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Student Orientation: Then and Now

By Deborah Waldman

Ashley Tozzolo didn't plan to attend orientation at the U of A last fall. She's from Edmonton, and her older sister, a university student, told her it wasn't necessary. But at the last minute, Ashley ignored her sister's advice. She went to orientation, and she's grateful she did.

"I would have been so lost on my first day if I hadn't gone," she says. More important, she made a great friend, a first-year student from Nanaimo. "We had just like a million things in common," she says. "I wouldn't have met her if I hadn't gone, and I know that we're going to be really good friends for a long time."

Easing students into university life, both academically and socially, is the goal of orientation, according to Suzie Cuts, orientation volunteer coordinator. A fifth-year student doing a combined science-education degree, Cuts began volunteering at orientation during her second year at university.

She wasn't the only one: more than 500 student volunteers work at orientation, quite an increase since the first student-run orientation back in 1966. And while the programming is always updated, some things have stayed the same: it is designed and run by students, to give new students as comprehensive an introduction as possible to all aspects of university life. And it gets rave reviews around campus, from students, professors, and the university administration.

"I think it's absolutely necessary," says Craig Montgomerie, '67 BSc(Eng), '73 MEd, '81 PhD, an orientation volunteer in 1966 who is now a professor in the Faculty of Education. "I look at students here. Some are extremely worldly and have no problems getting along. But there are still isolated places in Alberta or in the world and those students come here and are absolutely blown away by the size of this campus and they need someone to say, `hey, this is what you need to get around."'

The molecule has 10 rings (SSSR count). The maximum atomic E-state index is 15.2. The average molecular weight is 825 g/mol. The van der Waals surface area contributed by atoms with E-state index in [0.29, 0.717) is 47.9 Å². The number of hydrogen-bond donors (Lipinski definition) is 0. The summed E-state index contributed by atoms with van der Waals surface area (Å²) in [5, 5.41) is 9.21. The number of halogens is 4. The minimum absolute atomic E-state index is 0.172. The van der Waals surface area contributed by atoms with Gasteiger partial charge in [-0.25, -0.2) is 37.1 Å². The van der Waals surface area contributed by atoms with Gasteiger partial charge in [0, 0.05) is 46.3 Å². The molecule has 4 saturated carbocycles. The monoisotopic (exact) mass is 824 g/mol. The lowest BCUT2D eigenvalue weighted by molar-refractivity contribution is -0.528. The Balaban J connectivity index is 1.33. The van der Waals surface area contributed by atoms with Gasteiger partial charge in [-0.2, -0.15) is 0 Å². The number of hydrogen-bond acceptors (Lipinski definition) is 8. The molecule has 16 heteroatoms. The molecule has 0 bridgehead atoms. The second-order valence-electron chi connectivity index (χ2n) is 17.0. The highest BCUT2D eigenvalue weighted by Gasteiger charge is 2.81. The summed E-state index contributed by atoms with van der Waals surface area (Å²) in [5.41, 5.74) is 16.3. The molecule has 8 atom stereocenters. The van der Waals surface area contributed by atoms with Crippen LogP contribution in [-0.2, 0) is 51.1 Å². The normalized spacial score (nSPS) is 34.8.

Katherine Huising, '89 BA, manager of entertainment and programming for the Students' Union, agrees with Montgomerie. "Research has shown that students who have gone through an orientation program do better academically, are less likely to drop out, have an easier transition and become more involved sooner," she says. "They understand that they need to have a balanced life on campus."

Although some new students may he familiar with the campus, either because they grew up in Edmonton or have an older sibling at University, many more don't know their way around, what to bring to classes, and what services, programs, and activities are available outside of academic life.

Orientation "is there for people to meet new people and have fun and get that queasy feeling out of their stomach," Cuts says.

"University is a lot different from high school," she adds. That may seem obvious, but to a new student the differences can come as a shock. And one of the most confusing aspects of life for a new student is figuring out how to negotiate the campus itself.

"For high school, you're basically in one building," Cuts says. "With more than 50 buildings, new students are lost their first couple of days. So one of the main things we do is provide a tour of campus. We take them around and show them where their classes are, and that really eases the tension for a lot of people, especially for people from a small town."

Until 1997, orientation was an optional program that took place throughout July and August. Students could come for either a day or a weekend. Student Orientation Services, or SOrSe, as it was known, was an outgrowth of the first orientation program, Freshman Orientation Seminars, which was developed by student leaders 35 years ago. (See sidebar.) SOrSe was run by the Students' Union and attracted between 1,000 and 1,500 students each summer. Then, in 1996, the University approached the Students' Union about working together on an orientation program.